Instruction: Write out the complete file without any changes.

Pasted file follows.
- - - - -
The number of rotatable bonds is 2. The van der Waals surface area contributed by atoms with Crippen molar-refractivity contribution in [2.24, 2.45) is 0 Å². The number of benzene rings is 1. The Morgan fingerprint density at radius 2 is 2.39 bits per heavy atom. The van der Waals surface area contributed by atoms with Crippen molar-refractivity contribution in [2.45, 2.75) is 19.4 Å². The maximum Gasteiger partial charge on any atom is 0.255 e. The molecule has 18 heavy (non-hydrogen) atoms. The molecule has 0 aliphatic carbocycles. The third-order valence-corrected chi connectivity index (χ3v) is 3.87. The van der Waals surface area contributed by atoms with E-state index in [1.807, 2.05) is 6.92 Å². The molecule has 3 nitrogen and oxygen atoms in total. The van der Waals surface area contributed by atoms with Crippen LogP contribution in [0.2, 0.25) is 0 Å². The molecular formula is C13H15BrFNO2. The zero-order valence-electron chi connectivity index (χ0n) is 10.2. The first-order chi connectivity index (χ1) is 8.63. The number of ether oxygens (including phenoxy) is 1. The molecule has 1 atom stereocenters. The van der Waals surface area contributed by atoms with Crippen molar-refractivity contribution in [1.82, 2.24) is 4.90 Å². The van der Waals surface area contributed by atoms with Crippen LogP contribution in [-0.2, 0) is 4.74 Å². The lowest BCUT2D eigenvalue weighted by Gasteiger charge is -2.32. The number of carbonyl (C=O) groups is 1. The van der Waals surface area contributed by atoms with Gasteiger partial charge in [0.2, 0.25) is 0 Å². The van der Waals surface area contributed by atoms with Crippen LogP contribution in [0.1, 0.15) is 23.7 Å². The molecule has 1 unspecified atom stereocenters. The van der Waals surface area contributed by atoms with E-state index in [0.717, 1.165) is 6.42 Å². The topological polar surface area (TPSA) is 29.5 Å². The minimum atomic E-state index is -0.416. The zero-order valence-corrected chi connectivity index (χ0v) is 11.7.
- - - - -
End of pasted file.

The number of rotatable bonds is 2. The van der Waals surface area contributed by atoms with Crippen molar-refractivity contribution in [2.24, 2.45) is 0 Å². The number of benzene rings is 1. The Morgan fingerprint density at radius 2 is 2.39 bits per heavy atom. The van der Waals surface area contributed by atoms with Crippen molar-refractivity contribution in [2.45, 2.75) is 19.4 Å². The maximum Gasteiger partial charge on any atom is 0.255 e. The molecule has 18 heavy (non-hydrogen) atoms. The molecule has 0 aliphatic carbocycles. The third-order valence-corrected chi connectivity index (χ3v) is 3.87. The van der Waals surface area contributed by atoms with E-state index in [1.807, 2.05) is 6.92 Å². The molecule has 3 nitrogen and oxygen atoms in total. The van der Waals surface area contributed by atoms with Crippen LogP contribution in [0.2, 0.25) is 0 Å². The molecular formula is C13H15BrFNO2. The zero-order valence-electron chi connectivity index (χ0n) is 10.2. The first-order chi connectivity index (χ1) is 8.63. The number of ether oxygens (including phenoxy) is 1. The molecule has 1 atom stereocenters. The van der Waals surface area contributed by atoms with Crippen molar-refractivity contribution in [1.82, 2.24) is 4.90 Å². The van der Waals surface area contributed by atoms with Crippen LogP contribution in [-0.2, 0) is 4.74 Å². The lowest BCUT2D eigenvalue weighted by Gasteiger charge is -2.32. The number of carbonyl (C=O) groups is 1. The van der Waals surface area contributed by atoms with Gasteiger partial charge in [0.2, 0.25) is 0 Å². The van der Waals surface area contributed by atoms with Crippen LogP contribution in [0.1, 0.15) is 23.7 Å². The molecule has 1 unspecified atom stereocenters. The van der Waals surface area contributed by atoms with E-state index in [0.717, 1.165) is 6.42 Å². The topological polar surface area (TPSA) is 29.5 Å². The minimum atomic E-state index is -0.416. The zero-order valence-corrected chi connectivity index (χ0v) is 11.7.